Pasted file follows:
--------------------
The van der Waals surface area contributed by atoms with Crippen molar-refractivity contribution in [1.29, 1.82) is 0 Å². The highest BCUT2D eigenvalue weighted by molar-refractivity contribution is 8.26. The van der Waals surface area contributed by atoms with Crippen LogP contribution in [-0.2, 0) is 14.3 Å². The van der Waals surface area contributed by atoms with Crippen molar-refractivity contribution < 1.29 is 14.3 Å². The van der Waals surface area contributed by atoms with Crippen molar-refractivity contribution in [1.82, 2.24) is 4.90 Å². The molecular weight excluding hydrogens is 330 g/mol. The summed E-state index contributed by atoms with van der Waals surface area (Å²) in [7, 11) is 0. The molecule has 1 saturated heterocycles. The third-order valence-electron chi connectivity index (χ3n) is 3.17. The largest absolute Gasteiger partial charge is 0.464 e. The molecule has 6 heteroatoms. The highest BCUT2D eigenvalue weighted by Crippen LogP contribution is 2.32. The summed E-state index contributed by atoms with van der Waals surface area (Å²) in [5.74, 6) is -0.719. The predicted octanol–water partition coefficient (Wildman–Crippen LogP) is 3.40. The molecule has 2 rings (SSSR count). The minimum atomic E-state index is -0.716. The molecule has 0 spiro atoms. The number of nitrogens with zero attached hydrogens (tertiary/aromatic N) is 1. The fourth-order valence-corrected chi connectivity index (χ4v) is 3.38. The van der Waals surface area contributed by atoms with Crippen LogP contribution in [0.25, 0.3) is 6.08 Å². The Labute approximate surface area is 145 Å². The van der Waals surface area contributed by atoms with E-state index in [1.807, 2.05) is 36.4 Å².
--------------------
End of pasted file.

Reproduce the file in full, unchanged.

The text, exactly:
The van der Waals surface area contributed by atoms with Crippen molar-refractivity contribution in [1.29, 1.82) is 0 Å². The highest BCUT2D eigenvalue weighted by molar-refractivity contribution is 8.26. The van der Waals surface area contributed by atoms with Crippen LogP contribution in [-0.2, 0) is 14.3 Å². The van der Waals surface area contributed by atoms with Crippen molar-refractivity contribution < 1.29 is 14.3 Å². The van der Waals surface area contributed by atoms with Crippen molar-refractivity contribution in [1.82, 2.24) is 4.90 Å². The molecular weight excluding hydrogens is 330 g/mol. The summed E-state index contributed by atoms with van der Waals surface area (Å²) in [7, 11) is 0. The molecule has 1 saturated heterocycles. The third-order valence-electron chi connectivity index (χ3n) is 3.17. The largest absolute Gasteiger partial charge is 0.464 e. The molecule has 6 heteroatoms. The highest BCUT2D eigenvalue weighted by Crippen LogP contribution is 2.32. The summed E-state index contributed by atoms with van der Waals surface area (Å²) in [5.74, 6) is -0.719. The predicted octanol–water partition coefficient (Wildman–Crippen LogP) is 3.40. The molecule has 2 rings (SSSR count). The minimum atomic E-state index is -0.716. The molecule has 0 spiro atoms. The number of nitrogens with zero attached hydrogens (tertiary/aromatic N) is 1. The fourth-order valence-corrected chi connectivity index (χ4v) is 3.38. The van der Waals surface area contributed by atoms with Crippen LogP contribution in [0.25, 0.3) is 6.08 Å². The Labute approximate surface area is 145 Å². The van der Waals surface area contributed by atoms with E-state index in [1.807, 2.05) is 36.4 Å².